One of the disadvantages to this new Golden Age of musical theatre where we find ourselves, is that this is a massive transition in the art form (much like the massive transition in the culture at large), and many working in the musical theatre haven't yet found their way in this New World. We really are (mostly) leaving behind the Rodgers & Hammerstein model, and the 20th-century musical comedy model, for new, more interesting, more relevant forms, the neo musical comedy and the neo rock musical.
But a lot of actors and a lot of directors come at neo musical comedies as if these shows are old-school, 1950s musical comedies. They're not. And what's extra hard about this problem is that these shows can still be fairly funny, even when not done all that well, so the clueless don't even realize what they've missed, that their productions lack all the rest of what makes these such great shows, their bite, their irony, their subtext, their politics, and their very meta self-awareness. After all, they get laughs!
And so do babies and cats on YouTube. Is that really the only measure of theatre?
Too many directors of musicals don't even consider the writers' intentions when they stage a show. It doesn't even occur to them that a particular show may have its own unique style, tone, rules, etc., which are unlike those of any other musical. This is true of more and more musicals these days, thanks to the amazing experimentation going on in our art form today. These clueless directors don't read interviews with the writers. They don't read anything the writers have written about the show. To these folks, all funny is equal, all funny is wacky and cheap.
There are directors and actors who will tell you that you shouldn't have to think about the writers' intentions, that everything should be right there in the script. Maybe you could make that argument about a play (although even then, I'm not sure I agree), but musicals are really complex, and it's just not possible to write down the spirit, the tone, the level of exaggeration and irony, etc. Some writers try to give us a hint. The Bat Boy writers shared with me their guiding mantra, "The height of expression, the depth of sincerity." Lyricist-bookwriter Howard Ashman wrote a really great short essay at the front of the Little Shop script, but I've seen productions where no one involved read Ashman's piece. He wrote:
Little Shop of Horrors satirizes many things: science fiction, B movies, musical comedy itself, and even the Faust legend. There will, therefore, be a temptation to play it for camp and low-comedy. This is a great and potentially fatal mistake. The script keeps its tongue firmly in cheek, so the actors should not. Instead, they should play with simplicity, honesty, and sweetness – even when events are at their most outlandish. The show’s individual “style” will evolve naturally from the words themselves and an approach to acting and singing them that is almost child-like in its sincerity and intensity. By way of example, Audrey poses like Fay Wray from time to time. But she does this because she’s in genuine fear and happens to see the world as her private B movie – not because she’s “commenting” to the audience on the silliness of her situation. Having directed the original New York production of Little Shop myself, and subsequently having seen it in many versions and even many languages, I can vouch for the fact that when Little Shop is at its most honest, it is also at its funniest and most enjoyable.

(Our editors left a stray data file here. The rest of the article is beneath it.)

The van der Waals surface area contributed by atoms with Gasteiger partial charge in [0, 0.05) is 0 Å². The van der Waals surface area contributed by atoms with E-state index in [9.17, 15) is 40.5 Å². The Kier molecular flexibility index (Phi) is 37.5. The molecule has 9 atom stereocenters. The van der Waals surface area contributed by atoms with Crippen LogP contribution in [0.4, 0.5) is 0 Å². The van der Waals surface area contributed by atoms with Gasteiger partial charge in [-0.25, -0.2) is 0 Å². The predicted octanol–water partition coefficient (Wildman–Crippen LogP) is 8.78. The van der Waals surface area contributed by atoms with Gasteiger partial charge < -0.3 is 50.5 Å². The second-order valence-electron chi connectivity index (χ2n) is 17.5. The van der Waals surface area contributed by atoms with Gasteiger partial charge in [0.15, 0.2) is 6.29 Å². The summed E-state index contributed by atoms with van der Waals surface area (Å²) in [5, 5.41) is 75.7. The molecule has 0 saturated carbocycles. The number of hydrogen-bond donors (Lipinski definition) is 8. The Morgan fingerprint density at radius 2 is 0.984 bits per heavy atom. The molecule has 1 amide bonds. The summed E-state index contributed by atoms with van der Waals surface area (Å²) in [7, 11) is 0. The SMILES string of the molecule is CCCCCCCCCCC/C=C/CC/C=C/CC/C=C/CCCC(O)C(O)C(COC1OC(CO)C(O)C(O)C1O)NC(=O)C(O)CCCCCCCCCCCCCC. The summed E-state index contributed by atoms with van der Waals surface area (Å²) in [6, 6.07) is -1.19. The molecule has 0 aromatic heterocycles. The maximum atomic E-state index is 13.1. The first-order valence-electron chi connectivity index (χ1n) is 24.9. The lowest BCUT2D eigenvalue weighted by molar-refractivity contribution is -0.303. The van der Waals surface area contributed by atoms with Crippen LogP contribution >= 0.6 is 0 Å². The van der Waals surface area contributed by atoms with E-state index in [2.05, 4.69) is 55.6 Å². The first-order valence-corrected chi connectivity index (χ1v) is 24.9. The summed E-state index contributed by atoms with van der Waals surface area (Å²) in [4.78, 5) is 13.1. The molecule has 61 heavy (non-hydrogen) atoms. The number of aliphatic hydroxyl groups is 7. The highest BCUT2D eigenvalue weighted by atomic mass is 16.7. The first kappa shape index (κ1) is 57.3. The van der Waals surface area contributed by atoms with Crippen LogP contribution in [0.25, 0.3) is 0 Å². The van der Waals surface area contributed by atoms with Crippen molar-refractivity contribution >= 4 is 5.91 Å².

Note that this is not a campy show, though many productions treat it that way. We're not supposed to be laughing at these characters; we're supposed to be emotionally involved in their story, despite the insanity of the premise. And let's look at that last sentence one more time, because it applies to so many contemporary musicals – "When Little Shop is at its most honest, it is also at its funniest and most enjoyable." I wish they would print that in boldface at the top of every page of the script... and the scripts of Urinetown, Bat Boy, Cry-Baby, etc.
Watch Ellen Greene, the original Audrey, sing "Somewhere That's Green." No matter how silly or absurd the content gets, her acting is subtle, committed, utterly inside the character. Audrey is a real woman, and her emotions are real, even if she lives inside a really fucked-up cartoon world.
Doug Wright wrote a short note like that at the beginning of the Hands on a Hardbody script that was really helpful. He wrote in part: